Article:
Unemployment rates for Hurricane Katrina evacuees
November 08, 2005
Based on information collected from Current Population Survey-sampled households, there were about 800,000 persons age 16 and over who had evacuated from where they were living in August due to Hurricane Katrina. About 300,000 of these persons had returned to the home from which they had evacuated by the time of the October survey, while the remaining 500,000 had not returned to their August residence.
Of the 800,000 evacuees, 55.7 percent were in the labor force in October, and their unemployment rate was 24.5 percent. The jobless rate among those who have not been able to return home (33.4 percent) was substantially higher than the rate for those who had returned to their August place of residence (10.5 percent).
It is important to note that these estimates are not representative of all evacuees, but only those who were interviewed through normal household survey procedures. Some evacuees reside outside the scope of the survey, such as those currently living in hotels or shelters.
These data are from the Current Population Survey and are not seasonally adjusted. For more information, see the Commissioner's Statement on the Employment Situation, November 4, 2005 (PDF) (TXT) and the table in Effects of Hurricane Katrina on BLS Employment and Unemployment Data Collection and Estimation.
Bureau of Labor Statistics, U.S. Department of Labor, The Economics Daily, Unemployment rates for Hurricane Katrina evacuees on the Internet at http://www.bls.gov/opub/ted/2005/nov/wk1/art02.htm (visited December 06, 2016).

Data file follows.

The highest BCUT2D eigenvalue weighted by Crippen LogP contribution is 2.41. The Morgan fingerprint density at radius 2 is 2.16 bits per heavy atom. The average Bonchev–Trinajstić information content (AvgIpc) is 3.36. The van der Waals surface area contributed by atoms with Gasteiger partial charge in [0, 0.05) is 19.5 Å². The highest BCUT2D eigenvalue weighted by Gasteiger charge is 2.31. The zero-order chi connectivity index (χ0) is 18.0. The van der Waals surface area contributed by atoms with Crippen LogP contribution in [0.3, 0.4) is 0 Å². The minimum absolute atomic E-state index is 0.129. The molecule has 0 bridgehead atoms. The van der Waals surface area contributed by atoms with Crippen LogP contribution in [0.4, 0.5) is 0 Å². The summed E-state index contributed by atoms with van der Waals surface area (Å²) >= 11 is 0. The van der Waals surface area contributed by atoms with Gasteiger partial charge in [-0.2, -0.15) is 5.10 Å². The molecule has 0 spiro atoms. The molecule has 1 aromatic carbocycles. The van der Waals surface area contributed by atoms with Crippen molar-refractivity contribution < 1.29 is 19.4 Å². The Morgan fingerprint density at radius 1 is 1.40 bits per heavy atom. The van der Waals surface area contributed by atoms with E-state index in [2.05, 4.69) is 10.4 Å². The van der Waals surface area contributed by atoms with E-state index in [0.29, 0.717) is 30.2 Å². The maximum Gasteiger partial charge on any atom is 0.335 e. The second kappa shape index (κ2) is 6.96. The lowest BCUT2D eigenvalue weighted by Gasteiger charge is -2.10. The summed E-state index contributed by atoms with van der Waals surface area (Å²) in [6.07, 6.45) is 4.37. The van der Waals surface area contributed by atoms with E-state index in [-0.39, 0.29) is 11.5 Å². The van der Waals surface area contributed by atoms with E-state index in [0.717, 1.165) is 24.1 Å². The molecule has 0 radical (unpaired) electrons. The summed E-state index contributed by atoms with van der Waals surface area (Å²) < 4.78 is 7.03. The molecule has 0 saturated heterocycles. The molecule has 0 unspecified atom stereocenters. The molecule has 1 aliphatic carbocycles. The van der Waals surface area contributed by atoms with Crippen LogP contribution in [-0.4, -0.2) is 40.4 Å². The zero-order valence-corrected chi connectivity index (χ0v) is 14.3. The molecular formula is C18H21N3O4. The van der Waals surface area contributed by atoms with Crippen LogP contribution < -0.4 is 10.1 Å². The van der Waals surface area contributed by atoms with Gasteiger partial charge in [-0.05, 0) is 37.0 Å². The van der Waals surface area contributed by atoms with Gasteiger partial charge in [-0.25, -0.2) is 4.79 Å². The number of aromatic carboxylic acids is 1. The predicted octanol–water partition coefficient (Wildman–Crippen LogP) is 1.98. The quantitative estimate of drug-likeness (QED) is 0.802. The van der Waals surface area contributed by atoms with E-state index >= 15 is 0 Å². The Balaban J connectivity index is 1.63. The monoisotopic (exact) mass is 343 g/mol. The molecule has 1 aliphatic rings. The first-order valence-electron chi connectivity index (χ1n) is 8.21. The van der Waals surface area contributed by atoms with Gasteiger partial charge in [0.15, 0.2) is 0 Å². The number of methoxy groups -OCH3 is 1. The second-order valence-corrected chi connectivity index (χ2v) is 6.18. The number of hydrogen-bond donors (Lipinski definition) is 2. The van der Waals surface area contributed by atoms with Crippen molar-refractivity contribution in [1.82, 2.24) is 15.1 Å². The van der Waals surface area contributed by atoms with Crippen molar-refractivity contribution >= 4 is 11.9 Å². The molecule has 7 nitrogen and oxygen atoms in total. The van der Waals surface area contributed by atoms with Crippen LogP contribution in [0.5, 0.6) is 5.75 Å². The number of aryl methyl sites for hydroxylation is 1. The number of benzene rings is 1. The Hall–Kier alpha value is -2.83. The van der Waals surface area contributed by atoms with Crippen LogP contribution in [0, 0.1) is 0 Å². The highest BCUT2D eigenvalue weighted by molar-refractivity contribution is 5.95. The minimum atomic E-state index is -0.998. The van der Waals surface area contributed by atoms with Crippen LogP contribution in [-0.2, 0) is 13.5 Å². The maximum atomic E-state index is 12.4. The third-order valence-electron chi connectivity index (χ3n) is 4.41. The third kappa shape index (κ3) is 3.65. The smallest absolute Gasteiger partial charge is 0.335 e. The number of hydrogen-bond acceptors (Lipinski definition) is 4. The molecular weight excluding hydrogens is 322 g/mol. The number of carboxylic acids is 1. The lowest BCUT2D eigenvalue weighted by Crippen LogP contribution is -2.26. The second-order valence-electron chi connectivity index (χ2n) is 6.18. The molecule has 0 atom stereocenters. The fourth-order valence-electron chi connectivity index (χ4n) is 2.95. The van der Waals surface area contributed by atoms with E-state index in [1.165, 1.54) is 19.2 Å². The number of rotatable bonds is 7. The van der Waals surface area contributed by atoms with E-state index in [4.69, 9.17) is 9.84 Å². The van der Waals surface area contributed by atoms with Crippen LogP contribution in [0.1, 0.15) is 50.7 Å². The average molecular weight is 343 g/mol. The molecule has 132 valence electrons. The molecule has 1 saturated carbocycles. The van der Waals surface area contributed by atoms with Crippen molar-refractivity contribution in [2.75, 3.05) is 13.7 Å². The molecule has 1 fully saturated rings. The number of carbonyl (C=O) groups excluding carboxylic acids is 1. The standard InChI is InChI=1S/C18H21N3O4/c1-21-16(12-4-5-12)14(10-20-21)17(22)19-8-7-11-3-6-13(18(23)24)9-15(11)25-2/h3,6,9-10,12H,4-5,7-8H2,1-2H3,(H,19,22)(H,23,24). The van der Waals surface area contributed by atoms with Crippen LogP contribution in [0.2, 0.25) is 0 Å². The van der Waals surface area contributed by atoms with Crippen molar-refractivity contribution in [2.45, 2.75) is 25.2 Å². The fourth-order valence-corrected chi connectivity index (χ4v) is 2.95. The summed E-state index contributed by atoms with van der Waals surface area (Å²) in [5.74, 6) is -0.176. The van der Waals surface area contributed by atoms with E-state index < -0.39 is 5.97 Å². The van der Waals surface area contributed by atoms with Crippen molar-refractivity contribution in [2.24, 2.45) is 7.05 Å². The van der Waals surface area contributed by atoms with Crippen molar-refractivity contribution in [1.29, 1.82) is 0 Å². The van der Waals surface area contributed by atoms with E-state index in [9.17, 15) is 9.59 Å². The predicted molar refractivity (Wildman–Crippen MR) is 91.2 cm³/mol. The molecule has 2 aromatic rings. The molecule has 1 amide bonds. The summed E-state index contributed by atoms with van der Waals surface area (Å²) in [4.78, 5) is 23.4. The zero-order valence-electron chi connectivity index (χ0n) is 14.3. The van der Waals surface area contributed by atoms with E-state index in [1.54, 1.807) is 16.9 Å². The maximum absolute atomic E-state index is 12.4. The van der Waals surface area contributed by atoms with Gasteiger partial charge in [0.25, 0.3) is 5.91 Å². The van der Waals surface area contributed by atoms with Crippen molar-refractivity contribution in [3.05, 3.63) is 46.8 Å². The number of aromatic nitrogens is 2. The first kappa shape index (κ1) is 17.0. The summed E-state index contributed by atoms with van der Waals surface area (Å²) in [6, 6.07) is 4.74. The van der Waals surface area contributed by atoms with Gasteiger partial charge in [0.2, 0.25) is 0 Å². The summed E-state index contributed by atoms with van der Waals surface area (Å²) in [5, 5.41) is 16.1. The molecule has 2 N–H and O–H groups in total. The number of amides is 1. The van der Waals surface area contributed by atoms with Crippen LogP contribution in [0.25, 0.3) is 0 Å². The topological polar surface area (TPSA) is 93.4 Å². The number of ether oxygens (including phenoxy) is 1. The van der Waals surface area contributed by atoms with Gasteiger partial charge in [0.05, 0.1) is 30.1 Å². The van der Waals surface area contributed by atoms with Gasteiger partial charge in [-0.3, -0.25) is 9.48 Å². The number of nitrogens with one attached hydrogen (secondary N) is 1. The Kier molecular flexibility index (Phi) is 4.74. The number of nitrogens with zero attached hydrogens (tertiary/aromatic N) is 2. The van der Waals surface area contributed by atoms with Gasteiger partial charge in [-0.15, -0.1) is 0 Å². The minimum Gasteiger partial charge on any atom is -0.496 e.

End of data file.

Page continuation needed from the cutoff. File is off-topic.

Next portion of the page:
Recent editions of Spotlight on Statistics
Workplace injuries and illnesses and employer costs for workers’ compensation
Workplace injury and illness data and the costs to employers for workers’ compensation in natural resources, construction, and maintenance occupations.
A look at the future of the U.S. labor force to 2060
Projected long-term trends in the growth, size, and composition of the labor force.
Union membership in the United States
Historical trends in union membership among employed wage and salary workers; union membership by a variety of demographic characteristics.
A look at healthcare spending, employment, pay, benefits, and prices
Spending on healthcare, current and projected employment in the industry, employer-provided healthcare benefits, healthcare prices, and pay for workers in healthcare occupations.
Self-employment in the United States
Trends in self-employment by various demographic and socioeconomic characteristics, including both the unincorporated and the incorporated self-employed, as well as data on paid employees who work for the self-employed.